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By Singing Light

Pretty much everything here originally appeared at my actual blog: By Singing Light. I particularly focus on upper middle-grade and young adult books. I also enjoy adult genre books, especially speculative fiction.

Currently reading

The Lost Tools of Learning and the Mind of the Maker
Dorothy L. Sayers
The Seventh Bride
T. Kingfisher
Hope in the Dark
Rebecca Solnit
Outrun the Moon
Stacey Lee
Midnight Thief
Livia Blackburne
The White Hart
Nancy Springer
The Great Wall Of Lucy Wu
Wendy Wan-Long Shang
Jim C. Hines
Elizabeth & Leicester: Power, Passion, Politics
Sarah Gristwood
Plain Kate - Erin Bow by Erin Bow

I don’t normally post on the weekends, but my Plain Kate review kept getting pushed back and I wanted to make sure it got done now, as opposed to, say, Monday.

Opening line: “A long time ago, in a market town by a looping river, there lived an orphan girl called Plain Kate.”

Kate is the daughter of a woodcarver, who taught her to carve when she was very young. She is so talented at it that she expects to be a master before twenty. But then her father dies and her world falls apart.

This book, as I said before, made me cry for the last thirty pages. I mean this as a recommendation–it was heartbreaking on several different levels.

And I loved it. I loved the fact that the characters were incredibly nuanced. I didn’t feel that there was one who could be pointed to as the “bad guy.” In fact, I read an interview where Erin Bow did call one of the the villain and, while I could see it, my first reaction was honest surprise.

Kate is a wonderful heroine, proving that you don’t have to literally kick butt to be a fantastic character. I’m all for strong heroines, but I want different kinds of strength. Kate’s strength is quieter and less obvious than many and I loved that. I also loved her skill–in general characters who possess a great talent that they work to improve are some of my favorites. (Like Betsy Ray, or Tanaqui.)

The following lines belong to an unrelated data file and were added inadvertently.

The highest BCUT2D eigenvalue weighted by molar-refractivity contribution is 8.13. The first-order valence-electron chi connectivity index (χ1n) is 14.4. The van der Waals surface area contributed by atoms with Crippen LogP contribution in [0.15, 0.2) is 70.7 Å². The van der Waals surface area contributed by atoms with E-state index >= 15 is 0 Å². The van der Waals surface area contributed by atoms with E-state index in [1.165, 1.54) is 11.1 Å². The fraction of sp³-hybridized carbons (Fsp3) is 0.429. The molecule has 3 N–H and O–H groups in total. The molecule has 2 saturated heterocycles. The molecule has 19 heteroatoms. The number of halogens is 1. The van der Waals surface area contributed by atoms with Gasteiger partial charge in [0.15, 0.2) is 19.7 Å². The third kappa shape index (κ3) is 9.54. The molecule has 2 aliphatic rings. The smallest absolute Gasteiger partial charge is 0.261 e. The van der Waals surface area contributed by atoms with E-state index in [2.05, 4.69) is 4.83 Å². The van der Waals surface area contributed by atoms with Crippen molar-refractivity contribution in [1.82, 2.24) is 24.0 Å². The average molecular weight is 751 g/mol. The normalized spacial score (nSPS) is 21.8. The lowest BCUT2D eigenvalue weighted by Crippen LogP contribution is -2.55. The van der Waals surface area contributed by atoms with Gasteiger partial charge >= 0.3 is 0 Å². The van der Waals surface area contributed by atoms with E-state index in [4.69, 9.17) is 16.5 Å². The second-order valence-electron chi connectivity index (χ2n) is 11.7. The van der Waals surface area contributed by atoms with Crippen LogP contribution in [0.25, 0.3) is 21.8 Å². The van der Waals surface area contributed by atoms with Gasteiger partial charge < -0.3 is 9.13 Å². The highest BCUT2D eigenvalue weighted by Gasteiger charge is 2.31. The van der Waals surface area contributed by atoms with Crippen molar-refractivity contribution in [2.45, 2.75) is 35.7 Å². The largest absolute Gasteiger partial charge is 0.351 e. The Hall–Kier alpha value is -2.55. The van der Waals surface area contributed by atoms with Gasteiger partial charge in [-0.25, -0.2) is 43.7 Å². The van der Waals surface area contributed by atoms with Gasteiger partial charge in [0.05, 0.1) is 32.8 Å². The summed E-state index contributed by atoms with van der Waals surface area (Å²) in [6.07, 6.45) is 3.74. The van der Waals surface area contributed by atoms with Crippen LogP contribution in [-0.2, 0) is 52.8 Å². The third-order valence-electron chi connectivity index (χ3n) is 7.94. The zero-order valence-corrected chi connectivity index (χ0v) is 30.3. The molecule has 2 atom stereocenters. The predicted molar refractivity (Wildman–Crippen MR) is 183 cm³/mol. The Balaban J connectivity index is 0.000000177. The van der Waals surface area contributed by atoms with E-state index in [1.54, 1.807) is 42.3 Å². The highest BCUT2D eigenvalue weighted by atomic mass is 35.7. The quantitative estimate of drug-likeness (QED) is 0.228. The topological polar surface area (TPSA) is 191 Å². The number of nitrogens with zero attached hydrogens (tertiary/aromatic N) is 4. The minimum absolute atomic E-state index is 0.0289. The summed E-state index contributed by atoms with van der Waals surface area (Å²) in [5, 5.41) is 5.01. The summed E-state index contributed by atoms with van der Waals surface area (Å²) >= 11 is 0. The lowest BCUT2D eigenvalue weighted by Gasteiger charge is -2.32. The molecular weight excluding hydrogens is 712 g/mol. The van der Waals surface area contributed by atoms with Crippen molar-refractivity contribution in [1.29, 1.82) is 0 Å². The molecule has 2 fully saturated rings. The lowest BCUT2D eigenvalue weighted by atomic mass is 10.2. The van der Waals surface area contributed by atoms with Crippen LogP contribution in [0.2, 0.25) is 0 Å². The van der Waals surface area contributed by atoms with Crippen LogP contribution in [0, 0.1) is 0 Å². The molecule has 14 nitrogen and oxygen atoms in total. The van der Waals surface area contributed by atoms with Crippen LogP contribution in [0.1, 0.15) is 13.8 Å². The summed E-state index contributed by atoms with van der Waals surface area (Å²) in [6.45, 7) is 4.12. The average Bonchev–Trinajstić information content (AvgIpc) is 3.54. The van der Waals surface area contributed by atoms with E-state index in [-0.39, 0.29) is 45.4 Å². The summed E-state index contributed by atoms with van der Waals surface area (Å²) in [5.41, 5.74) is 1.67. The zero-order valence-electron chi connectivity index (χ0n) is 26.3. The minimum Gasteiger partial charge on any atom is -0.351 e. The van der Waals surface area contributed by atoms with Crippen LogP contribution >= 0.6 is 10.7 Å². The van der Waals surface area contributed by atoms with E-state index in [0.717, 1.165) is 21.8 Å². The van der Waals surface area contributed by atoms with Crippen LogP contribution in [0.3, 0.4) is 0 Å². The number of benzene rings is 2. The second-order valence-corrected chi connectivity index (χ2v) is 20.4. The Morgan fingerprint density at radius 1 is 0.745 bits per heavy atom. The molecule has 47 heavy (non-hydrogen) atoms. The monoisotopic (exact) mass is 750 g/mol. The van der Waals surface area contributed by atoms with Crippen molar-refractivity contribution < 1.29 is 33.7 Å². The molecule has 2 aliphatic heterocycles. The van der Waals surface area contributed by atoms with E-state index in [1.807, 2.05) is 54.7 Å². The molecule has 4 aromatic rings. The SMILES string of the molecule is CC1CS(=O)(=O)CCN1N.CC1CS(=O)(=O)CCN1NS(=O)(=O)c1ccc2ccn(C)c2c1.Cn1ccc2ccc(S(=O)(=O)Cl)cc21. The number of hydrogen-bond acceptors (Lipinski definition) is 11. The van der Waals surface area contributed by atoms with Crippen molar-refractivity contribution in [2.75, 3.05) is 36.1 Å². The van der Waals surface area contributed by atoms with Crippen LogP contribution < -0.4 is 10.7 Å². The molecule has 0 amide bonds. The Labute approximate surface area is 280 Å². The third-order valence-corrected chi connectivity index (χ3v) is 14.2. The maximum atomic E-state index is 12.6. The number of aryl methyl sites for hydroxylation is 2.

Taggle definitely provided the comic relief, but he was also a good character in his own right. I liked the uncomfortableness of his transformation, the fact that it made him uneasy in his own skin.

The Eastern European setting was great. I’d love to see more fantasies exploring that culture. And Bow just seemed to get it right somehow, with the names and the general descriptions of towns and buildings and countryside.

One of my favorite bits were the Roamers. At first I just took their name at its face value. But if you say it quickly, it sounds like Romany, which they’re fairly obviously based on. Very nice detail.

All in all, this is one of the best new books I’ve read this year and I highly recommend it.

Book source: public library
Book information: Levine/Scholastic, 2010; mg/YA (SLJ says grades 4-8, but I’m not sure about this. I don’t know that I would hand it to a tender-hearted fourth grader, and I think that it’s such a strongly written book that high schoolers would also like it. Feel free to chime in with opinions on the subject.)


Oh, this book. It made me cry, which for me counts as a recommendation. And there are so many little bits I could mention that were lovely–the setting, Kat, Taggle–but they don’t manage to quite capture what it’s like to start a book and discover pretty quickly that it’s going to be good. [2010 in books]

This just won a big, fancy award in Canada, and it totally deserves it. This is a beautiful, perfect book, about loss and pain and the choices we make. Oh, and fairy tales, and rusalki, and talking cats and Roamers too. I love it, and I love Katerina Svetlana. [Oct. 2011]